The southernmost province (stift or diocese) of Norway, bordering on the provinces of Bergen and Christiania, the North sea, and the Skager Rack; area, 15,400 sq. m.; pop. in 1865, 328,742. It is traversed by numerous mountains and small rivers, and includes many islands. The coast is broken, especially on the west, where it is penetrated by the extensive Bukke bay or fiord, with two branches, the northern and larger being the Narstrand, and the southern the Lyse fiord. The N. E. district of Upper Tellemarken or Bratsberg is among the most mountainous. The numerous clefts are filled with water, which rushes down in rapids and cataracts with tremendous velocity, and the waterfall of the Rinkan Foss is over 400 ft. high. These waters unite in three streams and fall into the lake of Nord Soen, whence rises a powerful and impetuous river, the Skeen or Brevig. The other chief rivers are the Nid and the Torrisdal. The fine color of the water, the rocky banks, and the whole scenery produce a remarkably picturesque effect. In the southern districts there are large and fertile valleys, and the climate is very mild, considering the high latitude.

The principal wealth of the province consists in forests of oak, pine, fir, and birch, supplying materials for making fishing boats and for the export of planks and deals. Lobsters are not found in any part of the world in greater quantities than along the S. coast of this province between Hellesund and Lister fiord. The principal mineral is iron, and the great abundance of fuel offers facilities for smelting it. The population is remarkable for its hardiness, laboriousness, and tall stature. II. A city, capital of the province, situated upon a deep bay called Topdals fiord, which makes into the land from the Skager Rack, a few miles E. of the Lindesnas, or South cape of Norway; pop. in 1870, 11,468. The situation is picturesque, and the town is regularly built. Many of the houses, chiefly of wood, are surrounded with gardens. The cathedral, a Gothic structure of gray stone, is only second in size and interest to that of Drontheim. Ship building has somewhat declined owing to the diminished abundance of timber consequent upon the clearing of some of the forests; but trade and navigation are active. The principal exports are timber, fish, hides, copper, and iron.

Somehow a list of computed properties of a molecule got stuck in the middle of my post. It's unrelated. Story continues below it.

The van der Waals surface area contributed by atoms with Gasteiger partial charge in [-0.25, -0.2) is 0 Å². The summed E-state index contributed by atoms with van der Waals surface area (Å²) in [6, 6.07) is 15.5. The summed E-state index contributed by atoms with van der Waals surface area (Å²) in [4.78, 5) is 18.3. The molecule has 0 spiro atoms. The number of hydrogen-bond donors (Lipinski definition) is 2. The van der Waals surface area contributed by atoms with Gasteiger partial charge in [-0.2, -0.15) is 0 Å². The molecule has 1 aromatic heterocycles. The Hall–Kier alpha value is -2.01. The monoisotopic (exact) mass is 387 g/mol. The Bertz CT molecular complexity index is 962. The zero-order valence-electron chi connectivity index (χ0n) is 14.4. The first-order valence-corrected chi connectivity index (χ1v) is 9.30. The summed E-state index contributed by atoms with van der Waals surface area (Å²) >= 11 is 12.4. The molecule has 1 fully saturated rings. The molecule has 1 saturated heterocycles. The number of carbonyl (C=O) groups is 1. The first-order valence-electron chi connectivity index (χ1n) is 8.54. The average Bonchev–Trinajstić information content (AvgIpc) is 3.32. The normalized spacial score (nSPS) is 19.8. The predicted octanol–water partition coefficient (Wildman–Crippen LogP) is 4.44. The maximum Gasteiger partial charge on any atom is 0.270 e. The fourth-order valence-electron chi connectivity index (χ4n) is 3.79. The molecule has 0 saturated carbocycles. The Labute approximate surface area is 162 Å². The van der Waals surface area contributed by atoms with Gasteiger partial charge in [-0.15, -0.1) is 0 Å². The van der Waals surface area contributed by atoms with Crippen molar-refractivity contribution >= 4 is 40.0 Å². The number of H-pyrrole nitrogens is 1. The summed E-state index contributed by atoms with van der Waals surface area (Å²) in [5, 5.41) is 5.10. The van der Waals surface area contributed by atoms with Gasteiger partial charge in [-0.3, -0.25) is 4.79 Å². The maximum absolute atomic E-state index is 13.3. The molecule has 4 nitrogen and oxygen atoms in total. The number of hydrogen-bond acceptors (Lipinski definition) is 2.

During the lobster season over 20 smacks are regularly employed in shipping lobsters to London. Tobacco and other articles are manufactured to some extent. The town is defended by a fortress at the entrance to the fine harbor on the island of Oddero, which divides it into two parts. Christlansand was founded in 1641 by Christian IV., king of Denmark and Norwav.